British Columbia's Attorney-General is bringing in new rules designed to crack the so-called Vancouver model of money laundering in its casinos that require high rollers to provide more information about where they got the money. It will also step up enforcement, with government regulators on site as part of its effort to end the free flow of illicit cash from international criminals.
David Eby said the changes were recommended after he retained an outside expert to dig into "some serious allegations about widespread, trans-national money laundering in gaming facilities in the Lower Mainland."
He has said the money-laundering method was so successful that it was named after the city and on Tuesday announced new rules that will require big-money gamblers to declare the source of any funds over $10,000.
"There is an issue in our Lower Mainland casinos related to suspicious cash transactions that needs to be remedied," Mr. Eby told reporters.
Casinos will have to complete a "source of funds declaration" for cash deposits or bearer bonds of $10,000 or more.
The declaration will include the customer's identification and state the source of the funds, including the financial institution and account.
After two consecutive transactions, officials with the British Columbia Lottery Corporation will review the circumstances of the transaction and the gambler will receive greater scrutiny to determine if the cash is suspicious or illegal. No further transactions will be accepted until the review is complete. The details of the verification process have yet to be worked out.
The Financial Transactions and Reports Analysis Centre of Canada (FINTRAC) already requires some reporting in this area under federal legislation, but the new, mandatory gathering of information is over and above that.
As well, for the first time, regulators with the provincial Gaming Policy Enforcement Branch would be on-site around the clock to assist casino operators and ensure compliance with the province's Gaming Control Act.
Peter German, a former deputy commissioner of both the RCMP and Correctional Service Canada, was appointed by the NDP government in September to review anti-money-laundering policies and practices and look into criminal and suspicious activity in B.C. casinos. The new rules are based on his preliminary recommendations. His final report is due next March.
"Mr. German has confirmed for me there is cash coming from unknown, illegitimate sources in Lower Mainland casinos – these are sizable cash transactions," Mr. Eby said.
Concerns were sparked after the province's Gaming Policy and Enforcement Branch reported that $13.5-million in $20 bills was accepted at the River Rock Casino in Richmond, B.C., in July, 2015. The department discovered that money from unknown persons that could not be traced was dropped off for patrons at the casino or just outside casino property at odd times, generally late at night.
In response, a new investigative unit was set up last year, and in June, the Combined Forces Special Enforcement Unit of B.C. (CFSEU-BC) announced a string of arrests believed to be connected to money laundering and illegal gaming houses.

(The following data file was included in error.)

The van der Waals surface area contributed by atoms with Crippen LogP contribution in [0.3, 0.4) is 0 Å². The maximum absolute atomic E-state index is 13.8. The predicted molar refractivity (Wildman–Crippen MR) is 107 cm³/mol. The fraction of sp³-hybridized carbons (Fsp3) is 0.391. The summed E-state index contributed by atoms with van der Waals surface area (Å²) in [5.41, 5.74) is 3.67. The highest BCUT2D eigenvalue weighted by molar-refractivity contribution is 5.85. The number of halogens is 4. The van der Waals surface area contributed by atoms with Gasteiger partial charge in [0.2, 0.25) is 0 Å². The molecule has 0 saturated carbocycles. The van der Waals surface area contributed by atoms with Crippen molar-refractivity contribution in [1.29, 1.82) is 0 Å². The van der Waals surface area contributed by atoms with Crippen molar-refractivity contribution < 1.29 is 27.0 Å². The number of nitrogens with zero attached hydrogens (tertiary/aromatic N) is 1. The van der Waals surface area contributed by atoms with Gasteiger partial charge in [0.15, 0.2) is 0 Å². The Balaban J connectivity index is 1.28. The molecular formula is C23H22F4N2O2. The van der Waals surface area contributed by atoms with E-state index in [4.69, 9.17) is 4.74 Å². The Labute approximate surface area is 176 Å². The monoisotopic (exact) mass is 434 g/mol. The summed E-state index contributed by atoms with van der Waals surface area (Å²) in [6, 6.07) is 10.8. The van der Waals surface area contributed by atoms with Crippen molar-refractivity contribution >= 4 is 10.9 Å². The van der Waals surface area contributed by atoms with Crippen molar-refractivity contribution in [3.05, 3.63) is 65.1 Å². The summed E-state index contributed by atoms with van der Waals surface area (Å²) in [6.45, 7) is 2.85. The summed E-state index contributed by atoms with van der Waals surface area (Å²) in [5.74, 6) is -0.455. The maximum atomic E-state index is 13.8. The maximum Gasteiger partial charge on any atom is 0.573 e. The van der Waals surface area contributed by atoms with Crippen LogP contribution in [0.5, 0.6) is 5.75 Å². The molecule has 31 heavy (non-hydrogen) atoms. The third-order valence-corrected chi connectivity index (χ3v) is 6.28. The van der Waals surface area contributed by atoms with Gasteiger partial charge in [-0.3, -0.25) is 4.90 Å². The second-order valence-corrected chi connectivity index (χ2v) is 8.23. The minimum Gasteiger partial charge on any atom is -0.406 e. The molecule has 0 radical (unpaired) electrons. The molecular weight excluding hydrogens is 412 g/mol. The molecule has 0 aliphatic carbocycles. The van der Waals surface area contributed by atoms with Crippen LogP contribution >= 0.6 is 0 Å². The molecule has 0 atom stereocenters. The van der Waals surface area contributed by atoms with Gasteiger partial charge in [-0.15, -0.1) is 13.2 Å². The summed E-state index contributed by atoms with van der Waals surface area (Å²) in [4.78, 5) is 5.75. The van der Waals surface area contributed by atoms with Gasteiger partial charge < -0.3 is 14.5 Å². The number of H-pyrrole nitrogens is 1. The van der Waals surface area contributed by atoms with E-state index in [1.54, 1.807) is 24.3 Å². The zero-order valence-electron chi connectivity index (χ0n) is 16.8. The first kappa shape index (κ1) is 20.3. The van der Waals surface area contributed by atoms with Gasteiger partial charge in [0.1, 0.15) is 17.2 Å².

Mr. Eby has said the Vancouver model has been called the tool of a complex network of criminal alliances.
B.C.'s prosecution service has not filed money-laundering charges since 2015.
Peter Goudron, executive director of the BC Gaming Industry Association, said in a written statement that casino operators welcome the changes to improve safety and security for their customers.
"Mr. German's interim recommendations provide enhancements to how B.C.'s casinos handle large cash transactions that we believe represent the continued evolution of the framework we work within in the province."
But Christine Duhaime, a lawyer who specializes in financial crime, including money-laundering, said it would be more effective if the province stationed police officers, rather than regulators, on casino floors. Ms. Duhaime said the increased accountability and oversight measures are positive, but she said far more rigorous training of casino employees is key because the current federal reporting requirements are not well understood.
Ms. Duhaime said the increased accountability and oversight measures are positive, but she said far more rigorous training of casino employees is key because the current federal reporting requirements are not well understood.
Mr. Eby has also empowered the body that oversees the province's new gaming rules to impose penalties directly and even strip operating licences from casinos for the first time.
Ontario Attorney-General Yasir Naqvi said the types of changes being introduced in British Columbia are not required in his province.
However, he said the changes in B.C. will be reviewed "to see if there is any opportunity for us to move forward as well. I think it's fair to say that we have not seen the kind of issues that British Columbia has faced here in Ontario, and it's because of the strong regulatory model in Ontario."
With a report from Justin Giovannetti in Toronto